Here at The FRED Report (
), we believe that the early July low is significant, and may ultimately turn out to be the low for 2010. If this is the case, what areas of the market will lead in the months ahead?
Right now, leadership is murky, with many comments from prominent managers and analysts. Bill Miller at Legg Mason suggests large cap stocks will lead and Rich Bernstein, formerly of Merrill Lynch (and my old boss!) suggests that small caps will be big winners. Both of these arguments are based primarily on valuation, while we tend to look at things from a technical perspective. We discussed this today on our weekly conference call. Feel free to listen to the playback:
We have to come down in favor of the small cap and mid cap corner. The reason is that the small and mid cap indexes have made higher lows than the February 2010 correction lows, while the larger cap indexes exceeded those lows. Let's look at some examples. First, we look at the chart of the iShares Russell 2000 Index Fund (IWM). This ETF represents the Russell 2000 Index (^RUT) and is making higher lows. This ETF is focused on small and mid cap names.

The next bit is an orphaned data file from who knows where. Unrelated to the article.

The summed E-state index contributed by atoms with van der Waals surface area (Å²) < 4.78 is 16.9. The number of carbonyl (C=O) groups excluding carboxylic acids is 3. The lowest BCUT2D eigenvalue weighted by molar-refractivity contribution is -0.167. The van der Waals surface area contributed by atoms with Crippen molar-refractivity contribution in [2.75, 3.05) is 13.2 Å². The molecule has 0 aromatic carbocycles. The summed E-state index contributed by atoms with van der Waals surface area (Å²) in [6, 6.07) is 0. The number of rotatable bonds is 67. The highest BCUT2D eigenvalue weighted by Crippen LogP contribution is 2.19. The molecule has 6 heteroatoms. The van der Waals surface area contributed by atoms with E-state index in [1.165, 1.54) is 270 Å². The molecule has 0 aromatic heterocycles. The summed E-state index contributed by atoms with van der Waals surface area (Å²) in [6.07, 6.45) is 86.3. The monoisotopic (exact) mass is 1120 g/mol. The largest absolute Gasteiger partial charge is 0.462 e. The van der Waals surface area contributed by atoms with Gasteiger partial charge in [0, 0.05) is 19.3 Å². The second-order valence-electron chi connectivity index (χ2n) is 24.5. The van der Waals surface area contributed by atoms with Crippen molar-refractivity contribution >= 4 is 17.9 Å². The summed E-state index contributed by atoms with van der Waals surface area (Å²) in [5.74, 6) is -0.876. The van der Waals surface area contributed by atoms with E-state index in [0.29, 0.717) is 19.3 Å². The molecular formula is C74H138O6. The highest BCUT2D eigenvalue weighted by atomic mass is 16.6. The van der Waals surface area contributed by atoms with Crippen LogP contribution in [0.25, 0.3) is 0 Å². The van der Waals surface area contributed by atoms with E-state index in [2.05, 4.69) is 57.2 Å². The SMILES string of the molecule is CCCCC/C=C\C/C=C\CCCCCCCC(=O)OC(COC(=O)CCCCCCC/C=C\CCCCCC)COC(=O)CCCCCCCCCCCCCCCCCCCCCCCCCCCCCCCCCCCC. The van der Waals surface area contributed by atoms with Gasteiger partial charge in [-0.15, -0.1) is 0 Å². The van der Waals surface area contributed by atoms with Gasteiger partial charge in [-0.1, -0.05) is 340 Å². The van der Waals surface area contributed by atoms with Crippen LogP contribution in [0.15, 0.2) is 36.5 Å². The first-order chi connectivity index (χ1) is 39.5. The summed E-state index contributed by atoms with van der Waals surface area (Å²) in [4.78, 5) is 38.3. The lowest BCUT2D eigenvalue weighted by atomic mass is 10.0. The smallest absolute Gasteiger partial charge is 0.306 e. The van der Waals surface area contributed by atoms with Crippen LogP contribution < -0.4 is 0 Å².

We note that the iShares Trust S&P Small Cap (IJR) (flash crash lows notwithstanding) has made a higher low, and this ETF is made up of small cap names only. The IJR suggests that smaller stocks are outperforming mid cap names.
Turning to large cap ETF's, we see that the SPDR S&P 500 ETF (SPY) has exceeded the February 2010 low, but that the iShares S&P 100 Index ETF (OEF) has been weaker. The OEF represents the S&P 100 (^OEX) -- the 100 largest cap names in the SPY. We can see from this cursory analysis, that the smaller the capitalization, the less the market took the ETF out to the woodshed.
As technicians and traders, we tend to buy strength and not weakness. Our fundamental justification for this is that smaller names tend to outperform after a recession and this outperformance can last for several years (for more detailed analysis of this, please read our Monthly Report:
At a minimum, we believe investors should maintain a liberal allocation to small and mid cap names.
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